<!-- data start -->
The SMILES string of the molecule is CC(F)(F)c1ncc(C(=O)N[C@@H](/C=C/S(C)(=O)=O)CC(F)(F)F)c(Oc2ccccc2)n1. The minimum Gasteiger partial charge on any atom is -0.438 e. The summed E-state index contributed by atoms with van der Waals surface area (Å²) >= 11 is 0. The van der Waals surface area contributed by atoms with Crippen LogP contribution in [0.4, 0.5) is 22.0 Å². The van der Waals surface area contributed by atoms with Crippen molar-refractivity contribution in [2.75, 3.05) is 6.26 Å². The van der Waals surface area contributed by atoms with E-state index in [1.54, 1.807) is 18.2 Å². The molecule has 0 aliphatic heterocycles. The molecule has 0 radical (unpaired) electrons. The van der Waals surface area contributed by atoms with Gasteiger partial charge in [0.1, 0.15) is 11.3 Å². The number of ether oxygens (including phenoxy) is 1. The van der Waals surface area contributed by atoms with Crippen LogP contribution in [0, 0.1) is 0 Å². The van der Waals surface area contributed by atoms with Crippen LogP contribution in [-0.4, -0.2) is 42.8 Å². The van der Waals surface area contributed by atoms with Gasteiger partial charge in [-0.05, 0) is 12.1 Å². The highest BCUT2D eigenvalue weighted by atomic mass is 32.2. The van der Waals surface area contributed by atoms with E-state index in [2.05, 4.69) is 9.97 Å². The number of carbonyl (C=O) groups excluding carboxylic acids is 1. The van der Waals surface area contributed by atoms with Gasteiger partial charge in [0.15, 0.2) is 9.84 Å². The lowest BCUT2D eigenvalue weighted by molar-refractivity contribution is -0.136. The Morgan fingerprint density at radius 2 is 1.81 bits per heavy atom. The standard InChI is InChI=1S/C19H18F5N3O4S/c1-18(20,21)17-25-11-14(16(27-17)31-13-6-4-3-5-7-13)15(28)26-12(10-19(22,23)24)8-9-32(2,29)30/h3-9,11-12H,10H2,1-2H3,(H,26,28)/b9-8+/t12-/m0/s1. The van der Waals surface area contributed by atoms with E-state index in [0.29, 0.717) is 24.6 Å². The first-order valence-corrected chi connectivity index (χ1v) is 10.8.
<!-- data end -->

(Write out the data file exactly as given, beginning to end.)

The SMILES string of the molecule is CC(F)(F)c1ncc(C(=O)N[C@@H](/C=C/S(C)(=O)=O)CC(F)(F)F)c(Oc2ccccc2)n1. The minimum Gasteiger partial charge on any atom is -0.438 e. The summed E-state index contributed by atoms with van der Waals surface area (Å²) >= 11 is 0. The van der Waals surface area contributed by atoms with Crippen LogP contribution in [0.4, 0.5) is 22.0 Å². The van der Waals surface area contributed by atoms with Crippen molar-refractivity contribution in [2.75, 3.05) is 6.26 Å². The van der Waals surface area contributed by atoms with E-state index in [1.54, 1.807) is 18.2 Å². The molecule has 0 aliphatic heterocycles. The molecule has 0 radical (unpaired) electrons. The van der Waals surface area contributed by atoms with Gasteiger partial charge in [0.1, 0.15) is 11.3 Å². The number of ether oxygens (including phenoxy) is 1. The van der Waals surface area contributed by atoms with Crippen LogP contribution in [0, 0.1) is 0 Å². The van der Waals surface area contributed by atoms with Crippen LogP contribution in [-0.4, -0.2) is 42.8 Å². The van der Waals surface area contributed by atoms with Gasteiger partial charge in [-0.05, 0) is 12.1 Å². The highest BCUT2D eigenvalue weighted by atomic mass is 32.2. The van der Waals surface area contributed by atoms with E-state index in [2.05, 4.69) is 9.97 Å². The number of carbonyl (C=O) groups excluding carboxylic acids is 1. The van der Waals surface area contributed by atoms with Gasteiger partial charge in [0.15, 0.2) is 9.84 Å². The lowest BCUT2D eigenvalue weighted by molar-refractivity contribution is -0.136. The Morgan fingerprint density at radius 2 is 1.81 bits per heavy atom. The standard InChI is InChI=1S/C19H18F5N3O4S/c1-18(20,21)17-25-11-14(16(27-17)31-13-6-4-3-5-7-13)15(28)26-12(10-19(22,23)24)8-9-32(2,29)30/h3-9,11-12H,10H2,1-2H3,(H,26,28)/b9-8+/t12-/m0/s1. The van der Waals surface area contributed by atoms with E-state index in [0.29, 0.717) is 24.6 Å². The first-order valence-corrected chi connectivity index (χ1v) is 10.8.